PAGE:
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Publication numberUS4033709 A
Publication typeGrant
Application numberUS 05/593,189
Publication dateJul 5, 1977
Filing dateJul 7, 1975
Priority dateJul 4, 1974
Also published asCA1026981A1, DE2529631A1
Publication number05593189, 593189, US 4033709 A, US 4033709A, US-A-4033709, US4033709 A, US4033709A
InventorsKarl Kristian Kobs Kroyer
Original AssigneeKarl Kroyer St. Anne's Limited
Export CitationBiBTeX, EndNote, RefMan
External Links: USPTO, USPTO Assignment, Espacenet
Molding apparatus for ribbed product
US 4033709 A
Abstract
This invention concerns apparatus for moulding ribs, ridges, studs or other upstanding projections on a mouldable material and although not so restricted it will hereafter be described with reference to its use on apparatus for moulding dry formed fibrous material.
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Claims(15)
I claim:
1. Apparatus for moulding ribs, ridges, studs and other upstanding projections on a mouldable material comprising a mould having an endless shaping surface and having a plurality of flexible protrusions defining therebetween at least one moulding cavity defined by the adjacent faces of the protrusions, the adjacent faces being movable when the protrusions are deformed by pressure for reducing the size of the cavity and for compacting any mouldable material therein.
2. Apparatus as claimed in claim 1 wherein the endless shaping surface is provided by the surface of a roller having said plurality of flexible protrusions thereon for providing a plurality of projections on an elongate sheet of mouldable material.
3. Apparatus as claimed in claim 2 wherein the flexible protrusions are of rubber.
4. Apparatus as claimed in claim 2 wherein the roller includes a vacuum cylinder having a vacuum source and the base of each moulding cavity is in communication with said vacuum source to draw mouldable material into the cavity.
5. Apparatus as claimed in claim 2 wherein the protrusions are axially spaced across the roller to provide longitudinal ribs on the elongate sheet.
6. Apparatus as claimed in claim 2 wherein the protrusions are longitudinally spaced around the roller to provide lateral ribs on the elongate sheet.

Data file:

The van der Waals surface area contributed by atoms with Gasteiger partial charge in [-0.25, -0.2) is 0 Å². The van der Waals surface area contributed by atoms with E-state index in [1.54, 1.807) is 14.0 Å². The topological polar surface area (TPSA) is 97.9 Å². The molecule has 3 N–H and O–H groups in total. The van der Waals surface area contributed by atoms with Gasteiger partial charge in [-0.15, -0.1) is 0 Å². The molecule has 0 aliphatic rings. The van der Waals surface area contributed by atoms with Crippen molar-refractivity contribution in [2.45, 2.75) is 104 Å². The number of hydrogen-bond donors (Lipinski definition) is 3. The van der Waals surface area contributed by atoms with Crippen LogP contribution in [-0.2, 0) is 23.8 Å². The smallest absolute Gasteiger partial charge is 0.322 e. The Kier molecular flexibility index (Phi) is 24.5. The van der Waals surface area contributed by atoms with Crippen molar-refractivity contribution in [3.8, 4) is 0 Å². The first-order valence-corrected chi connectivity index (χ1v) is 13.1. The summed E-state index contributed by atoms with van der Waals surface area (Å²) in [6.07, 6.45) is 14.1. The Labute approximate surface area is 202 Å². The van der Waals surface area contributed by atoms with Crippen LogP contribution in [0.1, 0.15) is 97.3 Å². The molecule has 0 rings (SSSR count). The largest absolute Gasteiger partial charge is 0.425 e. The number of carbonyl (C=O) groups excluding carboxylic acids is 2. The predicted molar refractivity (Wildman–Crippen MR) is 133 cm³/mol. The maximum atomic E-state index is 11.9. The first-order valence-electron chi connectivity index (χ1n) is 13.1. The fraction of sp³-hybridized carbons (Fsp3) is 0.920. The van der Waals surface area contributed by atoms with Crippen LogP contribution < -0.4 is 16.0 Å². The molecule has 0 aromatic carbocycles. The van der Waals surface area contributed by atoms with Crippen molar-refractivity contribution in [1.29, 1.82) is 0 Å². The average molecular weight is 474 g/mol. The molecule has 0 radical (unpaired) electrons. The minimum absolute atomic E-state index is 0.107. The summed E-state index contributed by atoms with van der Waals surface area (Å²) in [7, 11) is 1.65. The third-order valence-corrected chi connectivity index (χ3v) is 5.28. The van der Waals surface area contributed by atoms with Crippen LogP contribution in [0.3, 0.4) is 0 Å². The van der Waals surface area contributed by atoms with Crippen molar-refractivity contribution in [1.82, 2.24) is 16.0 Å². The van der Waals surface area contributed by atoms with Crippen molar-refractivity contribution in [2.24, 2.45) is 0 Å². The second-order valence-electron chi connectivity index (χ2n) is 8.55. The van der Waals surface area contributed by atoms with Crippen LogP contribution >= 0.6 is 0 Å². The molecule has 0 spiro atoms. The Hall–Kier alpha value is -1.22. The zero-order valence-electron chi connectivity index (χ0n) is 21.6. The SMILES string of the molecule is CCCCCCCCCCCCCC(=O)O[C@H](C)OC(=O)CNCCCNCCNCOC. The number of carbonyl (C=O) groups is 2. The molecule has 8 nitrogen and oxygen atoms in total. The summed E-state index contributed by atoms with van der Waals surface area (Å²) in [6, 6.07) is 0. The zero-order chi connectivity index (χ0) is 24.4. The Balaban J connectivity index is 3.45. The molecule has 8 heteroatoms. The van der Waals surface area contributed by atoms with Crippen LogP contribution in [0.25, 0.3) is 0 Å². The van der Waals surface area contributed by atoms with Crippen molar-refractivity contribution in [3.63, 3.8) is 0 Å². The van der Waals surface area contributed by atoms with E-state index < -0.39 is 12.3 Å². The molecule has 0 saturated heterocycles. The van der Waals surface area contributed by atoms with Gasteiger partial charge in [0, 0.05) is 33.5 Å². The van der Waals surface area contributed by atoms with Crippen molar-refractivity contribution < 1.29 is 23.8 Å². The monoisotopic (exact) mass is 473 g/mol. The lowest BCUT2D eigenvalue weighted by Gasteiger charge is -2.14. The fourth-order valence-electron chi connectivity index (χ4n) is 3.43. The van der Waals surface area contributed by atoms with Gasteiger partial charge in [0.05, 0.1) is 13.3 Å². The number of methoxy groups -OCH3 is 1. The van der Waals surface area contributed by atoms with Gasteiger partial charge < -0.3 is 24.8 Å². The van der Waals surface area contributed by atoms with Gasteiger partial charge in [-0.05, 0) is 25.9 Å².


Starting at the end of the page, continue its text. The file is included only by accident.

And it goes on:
7. Apparatus as claimed in claim 1 wherein the endless shaping surface is provided by the surface of an endless belt having said plurality of rubber protrusions thereon to provide a plurality of projections on an elongate sheet of mouldable material.
8. Apparatus as claimed in claim 7 wherein the endless belt is foraminous and is associated with a vacuum cylinder having a vacuum source and the base of each mould being in communication with the vacuum source to draw mouldable material into the cavity.
9. Apparatus as claimed in claim 7 wherein the protrusions are longitudinally spaced on the belt to provide longitudinal ribs.
10. Apparatus as claimed in claim 7 wherein the protrusions are transversely spaced on the belt to provide transverse ribs.
11. Apparatus as claimed in claim 1 wherein the protrusions diverge from the crests to the roots to define tapering channels therebetween, the sides of said protrusions being deformable to define parallel sided moulding cavities.
12. Apparatus as claimed in claim 10 wherein the crests of the protrusions are convex.
13. Apparatus as claimed in claim 12 including a pressure cylinder defining a pressure nip with the roller, means for feeding mouldable material to said nip, and means for reeling the ribbed mouldable material so formed.
14. Apparatus as claimed in claim 7 including a pressure cylinder defining a pressure nip with the belt, means for feeding the mouldable material to said nip, and means for reeling the ribbed mouldable material so formed.
15. Apparatus as claimed in claim 1 including means for laminating a liner sheet of material to the crests of the ribs to provide a composite board.
Description

According to the present invention there is provided apparatus for moulding ribs, ridges, studs or other upstanding projections on a mouldable material comprising a mould having a plurality of flexible protrusions defining there between at least one moulding cavity or channel defined by the adjacent faces of the protrusions, the adjacent faces being moved when the protrusions are deformed by pressure thereby reducing the size of the cavity or channel and compacting any mouldable material therein.

Preferably the mould is provided by a roller having a plurality of rubber protrusions thereon adapted to provide a plurality of projections on an elongate sheet of mouldable material. The annular protrusions may be axially spaced across the roller to provide longitudinal ribs.